I want to tell you about my mission to dominate North Africa and the Middle East. Well, not exactly mine but ‘This Coalition Government’s’ – (its what I call it now) – although to be accurate I should say we – the old colonial powers, Italy, France and Britain. Or is it NATO – I suppose it is. Well whatever it is, it is mine and I stand and fall by it. Look Charlie, stop laughing, I’m tired of this. Your precious Labour Party supports us, the House of Commons approves, together with 40 percent of the electorate. What more can you ask for? Don’t answer that, rhetorical you know. When I was a young Yorkshire lad two thirds of my Atlas was colured pink. It made you very proud to see it. And now, virtually nothing. Can any kid be proud of that? The answer is , no, Charlie. Of course not. Now we have another chance. These African Johnnies, it seems to us at the Foreign Office, wish to live in a democratic country like our own. Democracies are good for trade and commerce. We wish to trade and invest, of course we do. Ipso facto as they say at Oxford, supporting these revolutionary Johnnies is in the national interest. It was always in our interest whether the map is coloured pink or green. Of course, if you intervene like we are doing in Libya in other places you cannot guarantee an outcome. But we three countries can see off Ghadaffi. It won’t take long – at least we hope not. What kind of chaps would we look like in the Middle East if we had done nothing, stood by on the other side of the road, while citizens were slaughtered. In my view Charlie – and please stop laughing – there is the domino effect to consider. If one country goes pink – that is pink for democracy now of course – other countries follow suit and the black and grey parts diminish. It makes you glad to know it. Glad to be British/Italian/ or French. I am glad. Never in my wildest dreams did I believe that I would be embarking on a mission to free so much of the world’s population from tyranny and poverty. Not single handed , of course. I spring out of bed these days with joy in my heart. If you snigger again, I’ll punch you. What did you say, consider the slogan, ‘In your heart, you know I’m right.’ and look what happened to him. Too abstruse Charlie. You can do better.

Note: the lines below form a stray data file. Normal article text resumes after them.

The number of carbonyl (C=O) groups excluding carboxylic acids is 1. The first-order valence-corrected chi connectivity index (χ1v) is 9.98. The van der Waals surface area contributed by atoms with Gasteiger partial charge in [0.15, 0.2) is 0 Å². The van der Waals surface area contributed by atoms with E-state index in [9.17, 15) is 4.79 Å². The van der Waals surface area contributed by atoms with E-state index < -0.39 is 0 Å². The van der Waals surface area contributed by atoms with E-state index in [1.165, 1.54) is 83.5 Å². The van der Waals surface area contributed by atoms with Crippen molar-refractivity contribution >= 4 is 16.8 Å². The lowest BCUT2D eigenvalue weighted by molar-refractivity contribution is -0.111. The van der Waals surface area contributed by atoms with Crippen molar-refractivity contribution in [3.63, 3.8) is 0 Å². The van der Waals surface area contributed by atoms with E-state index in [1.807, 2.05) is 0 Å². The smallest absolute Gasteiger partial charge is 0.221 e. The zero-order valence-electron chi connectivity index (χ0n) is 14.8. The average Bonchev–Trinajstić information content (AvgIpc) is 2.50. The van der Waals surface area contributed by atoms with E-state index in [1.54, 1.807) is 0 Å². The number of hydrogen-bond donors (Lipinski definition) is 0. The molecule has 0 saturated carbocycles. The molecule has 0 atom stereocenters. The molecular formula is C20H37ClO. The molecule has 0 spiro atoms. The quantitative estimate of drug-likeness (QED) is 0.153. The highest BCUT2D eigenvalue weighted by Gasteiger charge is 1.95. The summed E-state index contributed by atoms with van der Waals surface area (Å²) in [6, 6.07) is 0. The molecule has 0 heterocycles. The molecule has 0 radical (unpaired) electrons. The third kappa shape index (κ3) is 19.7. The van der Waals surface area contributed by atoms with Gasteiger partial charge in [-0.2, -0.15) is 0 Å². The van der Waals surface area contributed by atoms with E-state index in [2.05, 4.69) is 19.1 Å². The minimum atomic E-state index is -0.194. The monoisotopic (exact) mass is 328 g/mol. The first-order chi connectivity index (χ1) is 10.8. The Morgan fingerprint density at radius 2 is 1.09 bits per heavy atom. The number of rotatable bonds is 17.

In many ways these are dark and difficult days for ‘The Coalition Government.’ We may fail overall to rescue Britain from the financial mess bequeathed by Labour. I admit it to you Charlie as we are off the record. But I – the Foreign Secretary – will look back on my experience at the Foreign Office with pride. We did our best to change the political colour of millions of people. What more can you ask of a British Foreign Secretary (sound of laughter and the crash of over-turned furniture off stage).
Filed under Arab League, Bahrein, BBC, Cabinet, Cameron, Coalition Government, Colonialism, Egypt, France, Ghadaffi, Gulf States, House of Commons, Italy, Labour leadership, Labour Party, Lib Dem blogs, Libya, Middle East, Oxford, Politics, Sarkozy, Syria, Wlliam Hague, Yemen
I do not like to be thought unfair. Here is a good word about the Coalition. I listened to the House of Commons debate on the referendum. I thought the Coalition got the better of the Labour Opposition and secured a comfortable Second Reading majority for the Bill. Labour had the stronger case but there was no doubt in my mind that the Coalition won the debate. It was obvious that many of the Tories had practiced the rhetorical arts in school and university debating societies. Their performances were impressive. The Tory benches were a sea of respectability and there was not a hairy oick in sight. Can Parliament survive this uniformity of representation? I thought not.